Changing fur color determines fate of snowshoe hares

By Dana Kobilinsky

A mismatched snowshoe hare. ©Dr. L. Scott Mills Research Photo

A white ball of fur is easy to spot against a stark brown backdrop. That’s what makes it so easy for predators to spot snowshoe hares (Lepus americanus) when snow comes late or leaves earlier than expected.

“They’re so obvious, like lightbulbs jumping around on dark snowless forest floor,” said Marketa Zimova, a Ph.D. student at North Carolina State University and lead author of a study on hares’ camouflage published in Ecology Letters. “Our research shows that this does kill them.”

: Zimova captures a snowshoe hare before attaching a radio collar to it at the Gardiner study site in Montana. ©Dr. L. Scott Mills Research Photo

Zimova captures a snowshoe hare before attaching a radio collar to it at the Gardiner study site in Montana.
©Dr. L. Scott Mills Research Photo

Snowshoe hares camouflage themselves from a wide range of boreal forest carnivores such as weasels, wolves and raptors by changing their coat colors from brown in the summer to white in the winter. However, due to climate change, a phenomenon Zimova calls camouflage mismatch occurs in which hares are unable to quickly adjust to the unpredictable snow or absence of snow. This lack of ability to adjust will have much worse consequences in the future as snow will continue to decrease, Zimova said.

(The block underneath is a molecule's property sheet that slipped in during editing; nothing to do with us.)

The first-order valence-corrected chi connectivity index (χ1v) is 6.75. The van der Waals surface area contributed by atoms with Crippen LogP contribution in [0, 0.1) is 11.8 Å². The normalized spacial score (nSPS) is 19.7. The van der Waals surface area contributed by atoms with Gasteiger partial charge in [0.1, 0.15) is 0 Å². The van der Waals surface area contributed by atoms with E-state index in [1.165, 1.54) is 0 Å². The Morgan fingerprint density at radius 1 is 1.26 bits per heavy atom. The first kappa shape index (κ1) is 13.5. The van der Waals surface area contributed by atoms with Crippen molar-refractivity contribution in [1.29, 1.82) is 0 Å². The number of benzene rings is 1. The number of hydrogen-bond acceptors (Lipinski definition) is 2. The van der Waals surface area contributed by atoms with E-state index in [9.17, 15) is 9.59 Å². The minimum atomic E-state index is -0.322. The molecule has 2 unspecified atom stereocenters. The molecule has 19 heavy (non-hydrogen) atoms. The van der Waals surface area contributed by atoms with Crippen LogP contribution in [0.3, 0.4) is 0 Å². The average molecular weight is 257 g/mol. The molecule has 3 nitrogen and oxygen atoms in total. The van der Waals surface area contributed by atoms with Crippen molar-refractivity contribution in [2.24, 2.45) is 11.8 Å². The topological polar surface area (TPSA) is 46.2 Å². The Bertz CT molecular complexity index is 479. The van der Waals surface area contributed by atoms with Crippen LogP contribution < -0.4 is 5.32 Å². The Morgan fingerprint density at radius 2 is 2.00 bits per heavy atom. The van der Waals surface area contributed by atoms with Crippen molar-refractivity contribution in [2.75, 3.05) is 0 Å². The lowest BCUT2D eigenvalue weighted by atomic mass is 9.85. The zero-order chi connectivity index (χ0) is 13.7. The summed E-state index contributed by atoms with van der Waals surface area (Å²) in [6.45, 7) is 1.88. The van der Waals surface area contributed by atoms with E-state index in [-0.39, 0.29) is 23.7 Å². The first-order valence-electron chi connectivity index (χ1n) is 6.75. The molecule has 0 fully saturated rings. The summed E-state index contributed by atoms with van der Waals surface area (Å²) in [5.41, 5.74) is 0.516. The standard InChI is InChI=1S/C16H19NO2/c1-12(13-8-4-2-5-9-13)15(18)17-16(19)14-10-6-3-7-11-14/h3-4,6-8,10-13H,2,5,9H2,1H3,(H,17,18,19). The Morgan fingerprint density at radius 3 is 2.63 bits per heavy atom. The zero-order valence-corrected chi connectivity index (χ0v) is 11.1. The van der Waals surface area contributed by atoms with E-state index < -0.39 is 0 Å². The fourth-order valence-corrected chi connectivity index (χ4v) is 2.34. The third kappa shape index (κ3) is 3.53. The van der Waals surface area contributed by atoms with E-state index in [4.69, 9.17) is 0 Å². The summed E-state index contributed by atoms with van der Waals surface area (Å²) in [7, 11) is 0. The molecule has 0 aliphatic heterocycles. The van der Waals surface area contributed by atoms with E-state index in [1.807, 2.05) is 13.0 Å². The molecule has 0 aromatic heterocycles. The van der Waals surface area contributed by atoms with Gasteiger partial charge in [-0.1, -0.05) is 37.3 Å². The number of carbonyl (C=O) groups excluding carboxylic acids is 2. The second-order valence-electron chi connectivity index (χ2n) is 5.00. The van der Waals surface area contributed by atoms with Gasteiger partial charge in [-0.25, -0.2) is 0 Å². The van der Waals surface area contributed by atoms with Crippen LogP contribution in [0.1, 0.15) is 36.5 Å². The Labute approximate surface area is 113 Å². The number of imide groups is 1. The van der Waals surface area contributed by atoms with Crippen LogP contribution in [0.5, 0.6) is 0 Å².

As part of their study, Zimova and her coauthors trapped hares at two sites in Montana and fitted them with radio collars. They then located the hares every week and recorded their coat color and the presence of snow around them in order to quantify mismatch. They also took note of whether or not the snowshoe hares were alive.

The team found that there was a 7 percent drop in the hares’ weekly survival rate when there was a camouflage mismatch. However, Zimova said that there’s some variation between individuals, and natural selection might allow hares to adapt through evolution. “The conservation implication is to promote evolution,” she said. This can be by maintaining large populations and connectivity between populations in order to promote genetic variation, according to Zimova.

“This is the short-term solution,” Zimova said. “Ultimately, we want to mitigate climate change.” Meanwhile, in Alaska, climate change is having a different effect on snowshoe hares. A recent study shows snowshoe hares in the North Slope of Alaska are expanding as a result of climate change and an increase in shrub habitat.

While snowshoe hare populations appear to be currently stable at the study sites in Montana, Zimova says it’s possible they will decline toward extinction by the end of the century. “We can help to prevent that if we foster evolutionary rescue,” she said. Zimova plans to continue studying camouflage mismatch in mountain hares in Scotland and arctic foxes (Vulpes lagopus) in Sweden.

Dana KobilinskyDana Kobilinsky is a science writer at The Wildlife Society. Contact her at dkobilinsky@wildlife.org with any questions or comments about her article. You can follow her on Twitter at @DanaKobi.

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